Monday, June 15, 2015

Film Review: Mad Max: Fury Road (2015)

It seems that Hollywood has learned something from the fast food industry. Until recently, burger chains and the like competed on price, but over the last decade their strategy has shifted to inventing ridiculous and/or oversized food items that attract publicity as well as diners. That's why we get things like the Krispy Kreme burger or KFC's Double Down sandwich, and so on and so on. Fury Road is the supersized, high fat and sodium content addition to the Mad Max franchise. Instead of one kick ass lead character (Max), why not two? Why cheap out with only one evil, ugly, deranged warlord? Let's have three! And keep the car chases virtually continuous, sort of like the free refills at McDonalds' pop machines.

Fury Road isn't bad, and by the standards of most contemporary action films it's quite good, but measured against the standards of the first two films in the series (we'll try and forget the egregious Mad Max Beyond Thunderdome), it's a bit of a disappointment. To begin with, even though the car chases are bigger and longer, they aren't any cleverer. In fact, you could say they've been dumbed down a bit since this time around guns play a larger role in the action. In Road Warrior bullets were a scarce and precious resource, to be used only in extreme occasions. Here our heroes use them, in relative terms, with abandon. And the problem with unending car chases is that after a while you run out of ways to attack and crash vehicles. The violence is on a bigger and louder scale (although not R-rated, unlike the first two films), but it lacks the spark of demented originality the first two films had.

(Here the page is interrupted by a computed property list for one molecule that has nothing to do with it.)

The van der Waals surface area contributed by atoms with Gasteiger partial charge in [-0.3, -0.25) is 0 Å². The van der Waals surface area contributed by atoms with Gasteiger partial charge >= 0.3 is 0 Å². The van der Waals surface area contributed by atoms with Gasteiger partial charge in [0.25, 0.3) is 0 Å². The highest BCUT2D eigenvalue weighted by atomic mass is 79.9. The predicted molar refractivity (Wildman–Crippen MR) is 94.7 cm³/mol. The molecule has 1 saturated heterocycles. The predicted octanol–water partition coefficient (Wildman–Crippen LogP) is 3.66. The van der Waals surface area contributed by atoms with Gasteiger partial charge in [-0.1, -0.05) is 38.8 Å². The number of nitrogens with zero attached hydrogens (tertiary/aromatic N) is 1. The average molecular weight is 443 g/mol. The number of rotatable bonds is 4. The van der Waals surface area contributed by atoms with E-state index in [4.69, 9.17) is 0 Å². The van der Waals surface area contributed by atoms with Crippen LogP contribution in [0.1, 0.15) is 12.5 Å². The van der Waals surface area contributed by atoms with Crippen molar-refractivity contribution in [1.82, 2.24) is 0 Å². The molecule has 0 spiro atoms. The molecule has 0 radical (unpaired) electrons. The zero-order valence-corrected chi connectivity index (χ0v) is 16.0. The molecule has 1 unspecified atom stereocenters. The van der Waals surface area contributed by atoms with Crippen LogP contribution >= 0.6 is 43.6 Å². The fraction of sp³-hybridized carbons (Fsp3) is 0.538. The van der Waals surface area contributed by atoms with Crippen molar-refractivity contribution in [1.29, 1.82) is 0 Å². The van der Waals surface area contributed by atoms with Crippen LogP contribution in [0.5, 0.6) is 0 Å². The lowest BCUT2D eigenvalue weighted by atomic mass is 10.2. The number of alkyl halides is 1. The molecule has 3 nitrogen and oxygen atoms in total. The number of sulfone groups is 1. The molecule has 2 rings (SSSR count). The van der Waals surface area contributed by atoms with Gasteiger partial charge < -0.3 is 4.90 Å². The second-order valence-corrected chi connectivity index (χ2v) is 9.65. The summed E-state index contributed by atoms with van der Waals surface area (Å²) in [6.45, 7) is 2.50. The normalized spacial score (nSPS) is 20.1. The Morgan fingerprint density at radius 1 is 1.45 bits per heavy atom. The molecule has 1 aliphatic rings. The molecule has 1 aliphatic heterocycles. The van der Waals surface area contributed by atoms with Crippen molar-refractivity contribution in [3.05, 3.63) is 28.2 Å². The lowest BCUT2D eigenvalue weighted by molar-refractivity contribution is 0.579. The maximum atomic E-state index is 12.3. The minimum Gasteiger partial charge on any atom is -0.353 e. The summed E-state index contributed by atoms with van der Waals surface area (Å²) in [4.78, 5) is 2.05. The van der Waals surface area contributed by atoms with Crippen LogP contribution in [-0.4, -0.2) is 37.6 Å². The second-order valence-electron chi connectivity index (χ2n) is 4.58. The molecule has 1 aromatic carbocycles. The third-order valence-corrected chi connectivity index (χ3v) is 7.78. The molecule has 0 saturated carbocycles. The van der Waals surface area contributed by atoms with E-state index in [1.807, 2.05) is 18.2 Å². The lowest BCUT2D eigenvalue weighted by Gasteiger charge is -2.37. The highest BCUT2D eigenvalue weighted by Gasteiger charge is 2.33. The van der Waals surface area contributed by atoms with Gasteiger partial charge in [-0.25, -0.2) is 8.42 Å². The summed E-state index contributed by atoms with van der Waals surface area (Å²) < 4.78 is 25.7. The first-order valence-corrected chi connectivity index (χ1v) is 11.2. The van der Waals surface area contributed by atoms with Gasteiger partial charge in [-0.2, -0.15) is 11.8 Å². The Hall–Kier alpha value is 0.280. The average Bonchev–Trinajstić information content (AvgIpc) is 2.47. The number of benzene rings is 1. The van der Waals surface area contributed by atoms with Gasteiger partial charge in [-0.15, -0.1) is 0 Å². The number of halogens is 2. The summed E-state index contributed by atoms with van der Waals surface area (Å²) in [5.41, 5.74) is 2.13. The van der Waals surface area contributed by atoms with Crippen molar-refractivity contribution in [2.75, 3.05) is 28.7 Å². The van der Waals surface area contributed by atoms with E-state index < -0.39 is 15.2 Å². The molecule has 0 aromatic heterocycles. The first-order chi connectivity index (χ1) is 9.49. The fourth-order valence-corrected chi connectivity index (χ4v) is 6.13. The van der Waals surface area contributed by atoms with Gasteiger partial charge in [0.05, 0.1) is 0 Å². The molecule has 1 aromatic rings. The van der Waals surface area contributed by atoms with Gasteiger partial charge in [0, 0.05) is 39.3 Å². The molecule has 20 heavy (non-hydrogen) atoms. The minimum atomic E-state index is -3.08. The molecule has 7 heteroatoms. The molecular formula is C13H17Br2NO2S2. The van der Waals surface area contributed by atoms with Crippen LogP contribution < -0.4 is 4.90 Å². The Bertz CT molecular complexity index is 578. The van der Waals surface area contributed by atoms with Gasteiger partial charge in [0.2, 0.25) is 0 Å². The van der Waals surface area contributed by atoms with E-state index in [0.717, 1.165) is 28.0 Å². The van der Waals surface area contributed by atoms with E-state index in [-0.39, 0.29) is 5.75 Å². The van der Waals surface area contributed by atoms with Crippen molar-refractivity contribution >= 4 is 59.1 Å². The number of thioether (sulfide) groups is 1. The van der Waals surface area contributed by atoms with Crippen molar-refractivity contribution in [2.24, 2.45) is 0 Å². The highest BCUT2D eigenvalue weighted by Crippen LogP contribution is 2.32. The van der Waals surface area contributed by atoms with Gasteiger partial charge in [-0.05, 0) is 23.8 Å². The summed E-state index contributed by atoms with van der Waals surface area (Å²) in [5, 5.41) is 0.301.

The oversupply of goodies and baddies means that characterization is an afterthought. Furiosa, the Charlize Theron character, is all-steely resolve, all the time. And Max, the titular star of the show, is reduced to a weapon or tool to be used only during action set pieces. He barely speaks, and, unfortunately, when he or Furiosa do say anything they're given to pompous utterances about looking for "hope" and "redemption." The Warboys and their leader Immortan Joe are visually splendid, but with so many characters involved in the action there isn't time to develop Joe into a memorable villain. He does have a respiratory problem, however, something that's de rigueur for all your top villains.

On the plus side, Fury Road is an emphatically feminist narrative with Furiosa leading the way against Joe's women-enslaving death cult; a cult that bears a strong resemblance to groups like ISIS and the Taliban. The use of a starter pack of supermodels to play Joe's "brides" undercuts the feminism somewhat, but that's only a minor glitch. Charlize Theron definitely earns her stripes as an action hero, and a Furiosa sequel seems both inevitable and welcome. As for Tom Hardy, he needs a sequel just so his character can be properly introduced.

No comments: